Times are tough for smokers these days. In Chicago, you can’t smoke anywhere indoors. There are even places where smoking outside isn’t allowed, like in a public park or at the beach. While frustrating for smokers, these laws have the lungs and hearts of other people in mind. But what if being a smoker greatly lowered your chances of getting hired?
For a company in Texas, this supposed idea is a reality. According to an article and video from Digtriad, Baylor Health Care System has said they will not hire you if you use tobacco in any form.
The reasoning behind this company’s rule makes sense, but bottom line, it is discrimination. According to the FDA, smokers cost company’s an estimated $200 billion more than non-smokers every year. Those statistics come from a loss in productivity due to smoking breaks and higher cost in health care. With the cost of health care rising, it’s likely that more companies will think twice before they hire a smoker.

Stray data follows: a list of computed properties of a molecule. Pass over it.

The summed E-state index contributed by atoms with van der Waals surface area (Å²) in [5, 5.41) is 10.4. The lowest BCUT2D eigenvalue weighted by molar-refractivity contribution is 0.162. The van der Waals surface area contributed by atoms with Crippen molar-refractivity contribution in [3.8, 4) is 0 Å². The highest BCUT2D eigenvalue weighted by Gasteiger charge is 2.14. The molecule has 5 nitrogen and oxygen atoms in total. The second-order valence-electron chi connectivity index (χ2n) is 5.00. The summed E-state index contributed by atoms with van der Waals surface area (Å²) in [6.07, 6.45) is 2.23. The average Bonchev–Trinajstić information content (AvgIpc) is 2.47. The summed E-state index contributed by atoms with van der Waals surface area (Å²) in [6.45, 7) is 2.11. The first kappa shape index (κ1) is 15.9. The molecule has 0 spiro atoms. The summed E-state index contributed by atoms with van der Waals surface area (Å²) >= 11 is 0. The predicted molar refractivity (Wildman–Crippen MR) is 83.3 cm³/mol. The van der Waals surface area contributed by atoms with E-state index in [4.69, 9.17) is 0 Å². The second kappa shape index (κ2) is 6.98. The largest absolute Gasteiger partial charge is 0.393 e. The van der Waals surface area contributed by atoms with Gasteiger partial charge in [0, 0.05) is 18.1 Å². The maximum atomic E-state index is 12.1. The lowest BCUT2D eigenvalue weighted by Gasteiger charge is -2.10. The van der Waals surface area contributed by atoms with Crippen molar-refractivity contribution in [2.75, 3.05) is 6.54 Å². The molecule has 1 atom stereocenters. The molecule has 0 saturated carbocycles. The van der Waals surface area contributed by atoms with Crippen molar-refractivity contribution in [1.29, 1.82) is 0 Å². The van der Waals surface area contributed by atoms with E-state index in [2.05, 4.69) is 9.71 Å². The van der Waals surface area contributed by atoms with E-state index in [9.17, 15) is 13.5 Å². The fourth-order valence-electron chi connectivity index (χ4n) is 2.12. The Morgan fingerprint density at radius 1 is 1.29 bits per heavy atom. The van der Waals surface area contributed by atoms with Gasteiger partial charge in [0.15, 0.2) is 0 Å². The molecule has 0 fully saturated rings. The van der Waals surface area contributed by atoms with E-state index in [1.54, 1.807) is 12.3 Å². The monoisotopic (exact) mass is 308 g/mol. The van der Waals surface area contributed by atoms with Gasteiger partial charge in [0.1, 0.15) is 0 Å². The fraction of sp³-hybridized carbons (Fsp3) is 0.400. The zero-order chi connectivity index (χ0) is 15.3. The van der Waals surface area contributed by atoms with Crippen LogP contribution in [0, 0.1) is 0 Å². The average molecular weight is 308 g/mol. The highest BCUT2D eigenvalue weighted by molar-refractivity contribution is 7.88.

But even if it is a matter of money for a company, is it right to discriminate against someone because they choose to smoke? A lot of people are posing the question, “where does this mode of thinking end?” If companies have the right to discriminate against smokers, then they can use that same right to discriminate against people who choose to lead unhealthy lives. Ultimately, these lifestyle choices are just that: choices. When your own personal choice begins to effect your opportunity at finding a job, can you really still call it a choice?
While it is legal for companies to do this, it does not necessarily mean that it’s right. And with an already tough job market today it doesn’t seem fair to add another hurdle for job seekers to jump over. Or shall we say, attempt to jump over.